Last Thursday, December 20, but in 1902, American philosopher Sidney Hook was born. A protégé of John Dewey, Hook earned a doctorate at Columbia University in 1927 and taught at New York University from 1927-1972, including over 20 years as head of NYU’s philosophy department (1948-69). Perhaps his best-known quote is, “If one shoots at a king, one must not miss.” An independent thinker, Hook criticized the student anti-war movement and the Communist Party principally because they were anti-democratic. And he criticized the 1960s school prayer cases because he believed the education of the citizenry is preferable to a court-imposed mandate. In fact, Hook was an Atheist and actively involved in the American Humanist Association and the Council for Democratic and Secular Humanism (CODESH). Hook wrote for The Humanist and Free Inquiry magazines and once said, “As a set of cognitive beliefs, religion is a speculative hypothesis of low order of probability.” Indeed, it was Sidney Hook who said, “Religious tolerance has developed more as a consequence of the impotence of religions to impose their dogmas on each other than as a consequence of spiritual humility….”
Yesterday, December 21, but in 1940, American musician and satirist Frank Zappa was born. From his work with the Mothers of Invention from 1965 to 1975, to his solo efforts afterward, Zappa expanded and redefined rock as social and cultural criticism. Zappa was the first artist to be inducted into both the Jazz (1994) and Rock and Roll (1995) Halls of Fame. Frank Zappa’s iconoclasm extended most notoriously to religion. In his Real Frank Zappa Book he says, “If you want to get together in any exclusive situation and have people love you, fine — but to hang all this desperate sociology on the idea of The Cloud-Guy who has The Big Book, who knows if you’ve been bad or good – and cares about any of it – to hang it all on that, folks, is the chimpanzee part of the brain working.” Furthermore, Zappa says, “The essence of Christianity is told us in the Garden of Eden story. The fruit that was forbidden was on the tree of knowledge. The subtext is, ‘All the suffering you have is because you wanted to find out what was going on. You could be in the Garden of Eden if you had just kept your fucking mouth shut and hadn’t asked any questions.’” Seventeen years after his death, in September 2010, the citizens of Baltimore dedicated a statue to him in the downtown section of his city of birth. Frank Zappa once said, “Reality is what it is, not what you want it to be.”
Today, December 22, but in 1885, Pope Leo XIII Proclaimed an extraordinary jubilee. What is a jubilee? To most of us moderns, a jubilee is a special anniversary, or the celebration of it, but in both the Jewish and Christian traditions a Jubilee Year is a year of celebration and forgiveness of sin. The word “jubilee” comes from the Latin jubilaeus annus “year of jubilee,” from a Hebrew word Yobhel (יובל), meaning “ram’s-horn trumpet,” with which the jubilee year was proclaimed. “Thou shalt sanctify the fiftieth year,” we read in Leviticus 25:10, “and shalt proclaim remission to all the inhabitants of thy land: for it is the year of jubilee.” These “remissions” were to be obtained “by visiting the city of Rome and the venerable Basilica of the Prince of the Apostles,” according to the Catholic Encyclopedia. If you could not afford to make the journey, or if you were not up to the rigors of travel to Rome, then you could simply send the equivalent in the form of a cash donation and receive the same benefit. Since the pope confines the “spiritual privileges” to the churches of Rome itself, this serves to attract as many rich foreign Catholics as possible. The most recent Jubilee year, celebrating two millennia of Christianity, was in 2000. The Catholic Encyclopedia solemnly asserts that “it is impossible to doubt the evidence of innumerable witnesses as to the great moral renovation produced by these celebrations.” If so, the effect was local and temporary, much like modern fundamentalist revivals. And it didn’t prevent the Reformation and the rise of Protestantism – precisely because the Church was so corrupt and so greedy for selling treasures in heaven for cash down!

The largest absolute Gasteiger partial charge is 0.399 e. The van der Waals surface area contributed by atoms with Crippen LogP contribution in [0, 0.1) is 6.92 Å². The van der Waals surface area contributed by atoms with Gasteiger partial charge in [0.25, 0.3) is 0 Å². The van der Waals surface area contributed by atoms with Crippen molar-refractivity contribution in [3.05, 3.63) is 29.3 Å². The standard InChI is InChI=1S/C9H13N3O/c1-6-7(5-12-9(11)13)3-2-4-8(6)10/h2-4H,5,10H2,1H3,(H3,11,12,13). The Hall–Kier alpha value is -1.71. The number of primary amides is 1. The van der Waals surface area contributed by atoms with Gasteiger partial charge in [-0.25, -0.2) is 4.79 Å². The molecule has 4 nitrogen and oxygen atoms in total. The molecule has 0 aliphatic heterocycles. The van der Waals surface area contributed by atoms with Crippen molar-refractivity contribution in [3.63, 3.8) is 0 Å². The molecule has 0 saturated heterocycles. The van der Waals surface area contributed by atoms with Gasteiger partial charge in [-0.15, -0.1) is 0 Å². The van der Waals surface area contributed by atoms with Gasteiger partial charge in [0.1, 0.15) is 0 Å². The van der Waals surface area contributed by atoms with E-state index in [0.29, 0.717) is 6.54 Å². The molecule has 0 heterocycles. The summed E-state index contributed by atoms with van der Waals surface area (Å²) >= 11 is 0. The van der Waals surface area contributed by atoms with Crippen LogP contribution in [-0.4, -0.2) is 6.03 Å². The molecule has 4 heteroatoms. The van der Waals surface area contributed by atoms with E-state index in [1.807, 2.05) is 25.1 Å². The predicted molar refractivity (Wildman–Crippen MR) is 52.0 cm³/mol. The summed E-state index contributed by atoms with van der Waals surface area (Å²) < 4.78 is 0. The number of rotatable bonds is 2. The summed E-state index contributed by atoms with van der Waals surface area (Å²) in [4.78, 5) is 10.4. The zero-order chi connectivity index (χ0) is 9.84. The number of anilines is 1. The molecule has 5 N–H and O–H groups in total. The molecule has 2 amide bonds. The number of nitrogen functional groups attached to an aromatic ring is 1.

Other birthdays and events this week—
December 16: Spanish-American philosopher, essayist, poet, and novelist George Santayana was born (1863)
December 18: Pope Pius XII, in Optatissima Pax (1947), demonstrated the Powerlessness of Prayer
December 19: Kenyan paleoanthropologist and conservationist Richard Leakey was born (1944) – son of British scientists Louis Leakey and Mary Leakey
December 20: Israeli magician and serial fraud Uri Geller (aka ורי גלר) was born (1946)
We can look back, but the Golden Age of Freethought is now. You can find full versions of these pages in Freethought history at the links in my blog, FreethoughtAlmanac.com.
Here’s your Week in Freethought History: This is more than just a calendar of events or mini-biographies – it’s a reminder that, no matter how isolated and alone we may feel at times, we as freethinkers are neither unique nor alone in the world. Last Sunday, August 12, but in 1988, Martin Scorsese’s film, The […]